| G. Michael Dobbs
SPRINGFIELD – Thousands of people drive by the two joined factory buildings at the south end of Main Street every day, but relatively few of them may be aware of the buildings’ history or their new use.
Inside the Monkey Wrench building at 143 and 125 Main St. are offices, retail businesses and artist studios. Some of the businesses have signs announcing their presence but many do not.
For owner David Rothenberg, whose business The Design Resource Center of New England also operates in the building, the more than century-old structure is a business incubator, giving people an opportunity to try out a dream.
“I hate the ‘L’ word: landlord,” Rothenberg told Reminder Publications. He sees himself as a business partner to his diverse group of tenants.
In the four stories of the building at 143 Main St. are VIP Cuts, a barbershop; SQT Tattoos; Love on Paper, a photography service; Warehouse Convenience store; In the Mix DJ School; Nieves Wrestling; Youman’s Kenpo Warriors; Capital Income Tax; the Serenity Club; The Studio Zumba Fitness; Monsoon Coffee Roasters; Springfield No One Leaves; and Microscalp Clinic, among others. Wellspring, a non-profit organization, operates a worker-owned upholstery business, a worker-owned operation of which Rothenberg seems very proud.
Artist Marlon Seymour is another tenant Rothenberg has had for years. Seymour recently sold a number of his paintings to MGM Springfield for display at the nearly $1 billion complex.
At 125 Main St. is The Council Real Estate Group, and Rothenberg’s offices. Appropriately enough, he works out of the office of the president of the Bemis & Call Tool Company, which built the two buildings and manufactured a variety of hand tools for over a century.
Some of his tenants have been for him for 20 years, while others are new.
Rothenberg said, “We’re almost functionally full.”
He explained that he would sit meet with a prospective tenant and go over his or her business plan. He wants people to succeed and will coach them to be prepared to launch their business.
“This is kind of my hobby,” he said of the building. “I’m here to help.”
The result is he said, “People in this building make up a remarkable community of an urban place.”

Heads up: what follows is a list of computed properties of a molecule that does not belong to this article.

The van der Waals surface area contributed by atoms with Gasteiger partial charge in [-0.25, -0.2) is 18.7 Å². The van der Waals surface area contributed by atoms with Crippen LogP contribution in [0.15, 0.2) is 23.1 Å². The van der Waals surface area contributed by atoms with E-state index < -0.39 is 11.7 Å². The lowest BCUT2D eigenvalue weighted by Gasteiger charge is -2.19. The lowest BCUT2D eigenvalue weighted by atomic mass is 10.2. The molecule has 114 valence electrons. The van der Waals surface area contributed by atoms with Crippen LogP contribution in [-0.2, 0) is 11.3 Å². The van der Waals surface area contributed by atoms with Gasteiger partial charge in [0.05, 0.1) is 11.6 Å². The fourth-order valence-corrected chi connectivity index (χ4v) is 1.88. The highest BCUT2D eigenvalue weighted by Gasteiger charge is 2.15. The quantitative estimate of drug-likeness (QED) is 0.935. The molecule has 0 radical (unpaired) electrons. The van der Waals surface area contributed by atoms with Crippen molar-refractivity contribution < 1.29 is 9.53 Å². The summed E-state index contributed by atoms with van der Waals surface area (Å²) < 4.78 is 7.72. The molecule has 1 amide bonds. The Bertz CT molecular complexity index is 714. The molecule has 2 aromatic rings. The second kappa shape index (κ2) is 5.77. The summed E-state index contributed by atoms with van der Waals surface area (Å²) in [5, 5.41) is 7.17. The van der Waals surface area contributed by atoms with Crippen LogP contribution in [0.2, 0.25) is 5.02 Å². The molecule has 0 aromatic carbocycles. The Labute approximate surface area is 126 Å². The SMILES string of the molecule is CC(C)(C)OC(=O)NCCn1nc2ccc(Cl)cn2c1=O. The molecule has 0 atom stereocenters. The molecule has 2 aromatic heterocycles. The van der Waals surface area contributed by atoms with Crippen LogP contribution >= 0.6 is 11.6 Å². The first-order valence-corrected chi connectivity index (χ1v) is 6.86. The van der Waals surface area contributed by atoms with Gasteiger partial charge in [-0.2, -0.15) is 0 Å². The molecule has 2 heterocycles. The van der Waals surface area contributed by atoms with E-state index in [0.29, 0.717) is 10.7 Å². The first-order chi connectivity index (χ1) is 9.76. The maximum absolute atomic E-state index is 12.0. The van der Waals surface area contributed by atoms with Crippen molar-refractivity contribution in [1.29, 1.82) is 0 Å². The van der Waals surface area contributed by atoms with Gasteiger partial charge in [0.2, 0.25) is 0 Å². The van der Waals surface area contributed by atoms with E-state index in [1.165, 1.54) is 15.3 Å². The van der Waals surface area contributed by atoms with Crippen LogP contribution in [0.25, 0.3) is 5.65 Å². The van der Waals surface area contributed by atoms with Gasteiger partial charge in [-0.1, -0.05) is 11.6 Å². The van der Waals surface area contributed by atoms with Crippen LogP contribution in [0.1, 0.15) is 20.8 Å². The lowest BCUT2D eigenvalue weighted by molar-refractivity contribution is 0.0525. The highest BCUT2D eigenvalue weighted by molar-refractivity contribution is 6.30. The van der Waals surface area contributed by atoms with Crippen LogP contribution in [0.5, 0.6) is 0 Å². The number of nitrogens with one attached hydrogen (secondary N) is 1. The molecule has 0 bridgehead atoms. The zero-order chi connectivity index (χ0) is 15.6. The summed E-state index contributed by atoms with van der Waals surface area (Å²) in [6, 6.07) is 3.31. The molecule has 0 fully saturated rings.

Rothenberg’s business, The Design Resource Center of New England, is an outgrowth of Bottaro-Skolnick. He was with that company for 30 years and eventually took over the retailer known for upscale furniture and interior design.
He bought 125 and 143 Main St. from a descendent of the Bemis family. Bemis & Call was a tool-making firm that started in the 1850s in Springfield that sprung to prominence when it bought the patent to the adjustable wrench – or monkey wrench – from its inventor Solymon Merrick. The company survived the Great Depression and the Hurricane of 1938 before closing its doors in 1988.
It was located to take advantage of the Mill River, which flows from Lake Massasoit – better known as Watershops Pond – the home of the manufacturing facilities of the U.S. Armory. Rothenberg said the stretch of waterpower was called “The Golden Mile.”
Speak to Rothenberg for a few minutes and his passion for the city’s history becomes as apparent as his enthusiasm for finding new uses for his old building. Inside his office her has created a museum quality display of vintage Bemis & Call tools. A century old painting hangs over the fireplace showing the factory complex as it once was.
A Springfield native, his parents settled here in 1939 successfully escaping from Nazi Germany and the Holocaust. Rothenberg lived not far from the factory and remembers with fondness catching frogs in the Mill River.
Although he now lives in Amherst, he feels great affection for the city and views himself as the “caretaker” of a building that played a prominent role in Springfield’s history.
Barry Clark is one of Rothenberg’s tenants. He now operates his Offbeat Records out of the 143 Main St. building. In business for 30 years, he previously was located in West Springfield and Chicopee.
His business of selling over-stock records, CDs and DVDs has evolved and now Clark acts as a middleman finding buyers for a wide variety of merchandise.
He recalled with a smile he sold five shipping containers of outdated cigarettes and managed to find buyers for 80,000 selfie sticks. Much of the merchandise he handles includes consumer electronics and general consume items.
“I like it,” he said of the building. “It’s a culture here.”
Since moving here about five years ago, he said he has seen the building change with the inclusion of more tenants.
“Everybody shares. Everybody watches out for each other, at least on this floor,” he said.
Clark’s office is in the first floor, which Rothenberg recently renovated.
“In Chicopee, I was there 15, 16 years and I didn’t know my neighbors,” he recalled.
“The building has a lot of potential as do the tenants themselves,” he added.